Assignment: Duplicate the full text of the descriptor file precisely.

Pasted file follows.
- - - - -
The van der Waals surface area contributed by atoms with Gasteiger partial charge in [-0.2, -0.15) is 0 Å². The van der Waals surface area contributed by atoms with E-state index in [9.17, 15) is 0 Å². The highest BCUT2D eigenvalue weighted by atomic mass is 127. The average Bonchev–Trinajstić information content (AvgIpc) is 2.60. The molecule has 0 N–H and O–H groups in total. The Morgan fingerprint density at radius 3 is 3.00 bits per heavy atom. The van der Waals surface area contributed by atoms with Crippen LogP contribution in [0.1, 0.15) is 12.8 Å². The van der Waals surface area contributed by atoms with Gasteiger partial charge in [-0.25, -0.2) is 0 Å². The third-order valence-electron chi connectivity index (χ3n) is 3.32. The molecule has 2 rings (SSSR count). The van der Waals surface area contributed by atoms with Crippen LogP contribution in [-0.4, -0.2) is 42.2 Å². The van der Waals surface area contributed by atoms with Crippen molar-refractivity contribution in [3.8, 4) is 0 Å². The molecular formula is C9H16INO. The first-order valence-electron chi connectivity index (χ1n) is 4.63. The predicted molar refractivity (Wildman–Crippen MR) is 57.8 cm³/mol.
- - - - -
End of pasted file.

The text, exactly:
The van der Waals surface area contributed by atoms with Gasteiger partial charge in [-0.2, -0.15) is 0 Å². The van der Waals surface area contributed by atoms with E-state index in [9.17, 15) is 0 Å². The highest BCUT2D eigenvalue weighted by atomic mass is 127. The average Bonchev–Trinajstić information content (AvgIpc) is 2.60. The molecule has 0 N–H and O–H groups in total. The Morgan fingerprint density at radius 3 is 3.00 bits per heavy atom. The van der Waals surface area contributed by atoms with Crippen LogP contribution in [0.1, 0.15) is 12.8 Å². The van der Waals surface area contributed by atoms with Gasteiger partial charge in [-0.25, -0.2) is 0 Å². The third-order valence-electron chi connectivity index (χ3n) is 3.32. The molecule has 2 rings (SSSR count). The van der Waals surface area contributed by atoms with Crippen LogP contribution in [-0.4, -0.2) is 42.2 Å². The van der Waals surface area contributed by atoms with Crippen molar-refractivity contribution in [3.8, 4) is 0 Å². The molecular formula is C9H16INO. The first-order valence-electron chi connectivity index (χ1n) is 4.63. The predicted molar refractivity (Wildman–Crippen MR) is 57.8 cm³/mol.